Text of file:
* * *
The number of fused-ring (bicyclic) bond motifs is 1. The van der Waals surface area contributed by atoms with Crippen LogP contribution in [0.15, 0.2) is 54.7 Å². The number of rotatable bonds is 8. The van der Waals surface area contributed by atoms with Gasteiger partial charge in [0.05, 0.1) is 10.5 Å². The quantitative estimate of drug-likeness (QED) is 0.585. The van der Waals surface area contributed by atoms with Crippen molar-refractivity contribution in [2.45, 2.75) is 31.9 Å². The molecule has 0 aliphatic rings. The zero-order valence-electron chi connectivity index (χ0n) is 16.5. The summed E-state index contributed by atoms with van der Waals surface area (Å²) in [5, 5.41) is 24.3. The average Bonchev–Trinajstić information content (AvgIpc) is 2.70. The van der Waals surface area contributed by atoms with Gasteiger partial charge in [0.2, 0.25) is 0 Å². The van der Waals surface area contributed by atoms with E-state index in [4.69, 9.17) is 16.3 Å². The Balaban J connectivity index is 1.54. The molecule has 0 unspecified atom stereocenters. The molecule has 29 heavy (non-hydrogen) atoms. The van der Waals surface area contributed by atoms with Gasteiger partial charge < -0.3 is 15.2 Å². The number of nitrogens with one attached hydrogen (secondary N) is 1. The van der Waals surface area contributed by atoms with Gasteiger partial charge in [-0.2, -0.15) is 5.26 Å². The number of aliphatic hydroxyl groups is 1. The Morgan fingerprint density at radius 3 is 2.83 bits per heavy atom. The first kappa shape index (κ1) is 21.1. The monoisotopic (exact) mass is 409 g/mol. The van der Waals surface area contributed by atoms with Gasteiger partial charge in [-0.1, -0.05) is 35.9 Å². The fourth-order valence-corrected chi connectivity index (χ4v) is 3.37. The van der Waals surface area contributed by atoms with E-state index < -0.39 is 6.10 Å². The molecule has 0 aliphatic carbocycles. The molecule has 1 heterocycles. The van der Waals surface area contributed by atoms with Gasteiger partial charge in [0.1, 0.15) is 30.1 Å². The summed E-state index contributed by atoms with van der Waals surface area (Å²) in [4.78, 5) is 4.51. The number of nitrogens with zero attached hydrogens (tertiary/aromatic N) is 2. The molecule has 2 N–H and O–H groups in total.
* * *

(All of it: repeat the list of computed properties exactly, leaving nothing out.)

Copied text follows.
The number of fused-ring (bicyclic) bond motifs is 1. The van der Waals surface area contributed by atoms with Crippen LogP contribution in [0.15, 0.2) is 54.7 Å². The number of rotatable bonds is 8. The van der Waals surface area contributed by atoms with Gasteiger partial charge in [0.05, 0.1) is 10.5 Å². The quantitative estimate of drug-likeness (QED) is 0.585. The van der Waals surface area contributed by atoms with Crippen molar-refractivity contribution in [2.45, 2.75) is 31.9 Å². The molecule has 0 aliphatic rings. The zero-order valence-electron chi connectivity index (χ0n) is 16.5. The summed E-state index contributed by atoms with van der Waals surface area (Å²) in [5, 5.41) is 24.3. The average Bonchev–Trinajstić information content (AvgIpc) is 2.70. The van der Waals surface area contributed by atoms with Gasteiger partial charge in [0.2, 0.25) is 0 Å². The van der Waals surface area contributed by atoms with E-state index in [4.69, 9.17) is 16.3 Å². The Balaban J connectivity index is 1.54. The molecule has 0 unspecified atom stereocenters. The molecule has 29 heavy (non-hydrogen) atoms. The van der Waals surface area contributed by atoms with Gasteiger partial charge < -0.3 is 15.2 Å². The number of nitrogens with one attached hydrogen (secondary N) is 1. The van der Waals surface area contributed by atoms with Gasteiger partial charge in [-0.2, -0.15) is 5.26 Å². The number of aliphatic hydroxyl groups is 1. The Morgan fingerprint density at radius 3 is 2.83 bits per heavy atom. The first kappa shape index (κ1) is 21.1. The monoisotopic (exact) mass is 409 g/mol. The van der Waals surface area contributed by atoms with Gasteiger partial charge in [-0.1, -0.05) is 35.9 Å². The fourth-order valence-corrected chi connectivity index (χ4v) is 3.37. The van der Waals surface area contributed by atoms with E-state index < -0.39 is 6.10 Å². The molecule has 0 aliphatic carbocycles. The molecule has 1 heterocycles. The van der Waals surface area contributed by atoms with Gasteiger partial charge in [0.1, 0.15) is 30.1 Å². The summed E-state index contributed by atoms with van der Waals surface area (Å²) in [4.78, 5) is 4.51. The number of nitrogens with zero attached hydrogens (tertiary/aromatic N) is 2. The molecule has 2 N–H and O–H groups in total.